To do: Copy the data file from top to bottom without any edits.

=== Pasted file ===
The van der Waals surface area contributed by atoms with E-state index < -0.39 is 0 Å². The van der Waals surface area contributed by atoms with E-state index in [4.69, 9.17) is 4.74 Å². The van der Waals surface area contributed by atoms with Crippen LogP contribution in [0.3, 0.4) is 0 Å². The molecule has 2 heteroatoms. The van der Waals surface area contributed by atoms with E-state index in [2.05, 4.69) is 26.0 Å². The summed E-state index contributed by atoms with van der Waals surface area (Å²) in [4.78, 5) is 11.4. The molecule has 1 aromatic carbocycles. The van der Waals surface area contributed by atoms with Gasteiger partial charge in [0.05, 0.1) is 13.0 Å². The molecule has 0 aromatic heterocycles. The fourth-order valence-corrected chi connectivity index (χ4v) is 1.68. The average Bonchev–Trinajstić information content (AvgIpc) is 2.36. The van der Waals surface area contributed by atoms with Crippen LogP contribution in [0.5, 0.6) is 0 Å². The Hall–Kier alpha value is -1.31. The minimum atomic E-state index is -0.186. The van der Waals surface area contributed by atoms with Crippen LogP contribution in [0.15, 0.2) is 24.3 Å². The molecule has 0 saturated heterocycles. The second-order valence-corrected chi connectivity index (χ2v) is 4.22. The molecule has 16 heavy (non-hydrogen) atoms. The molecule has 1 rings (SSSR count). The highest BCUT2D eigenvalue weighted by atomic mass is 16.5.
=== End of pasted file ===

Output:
The van der Waals surface area contributed by atoms with E-state index < -0.39 is 0 Å². The van der Waals surface area contributed by atoms with E-state index in [4.69, 9.17) is 4.74 Å². The van der Waals surface area contributed by atoms with Crippen LogP contribution in [0.3, 0.4) is 0 Å². The molecule has 2 heteroatoms. The van der Waals surface area contributed by atoms with E-state index in [2.05, 4.69) is 26.0 Å². The summed E-state index contributed by atoms with van der Waals surface area (Å²) in [4.78, 5) is 11.4. The molecule has 1 aromatic carbocycles. The van der Waals surface area contributed by atoms with Gasteiger partial charge in [0.05, 0.1) is 13.0 Å². The molecule has 0 aromatic heterocycles. The fourth-order valence-corrected chi connectivity index (χ4v) is 1.68. The average Bonchev–Trinajstić information content (AvgIpc) is 2.36. The van der Waals surface area contributed by atoms with Crippen LogP contribution in [0.5, 0.6) is 0 Å². The Hall–Kier alpha value is -1.31. The minimum atomic E-state index is -0.186. The van der Waals surface area contributed by atoms with Crippen LogP contribution in [0.15, 0.2) is 24.3 Å². The molecule has 0 saturated heterocycles. The second-order valence-corrected chi connectivity index (χ2v) is 4.22. The molecule has 16 heavy (non-hydrogen) atoms. The molecule has 1 rings (SSSR count). The highest BCUT2D eigenvalue weighted by atomic mass is 16.5.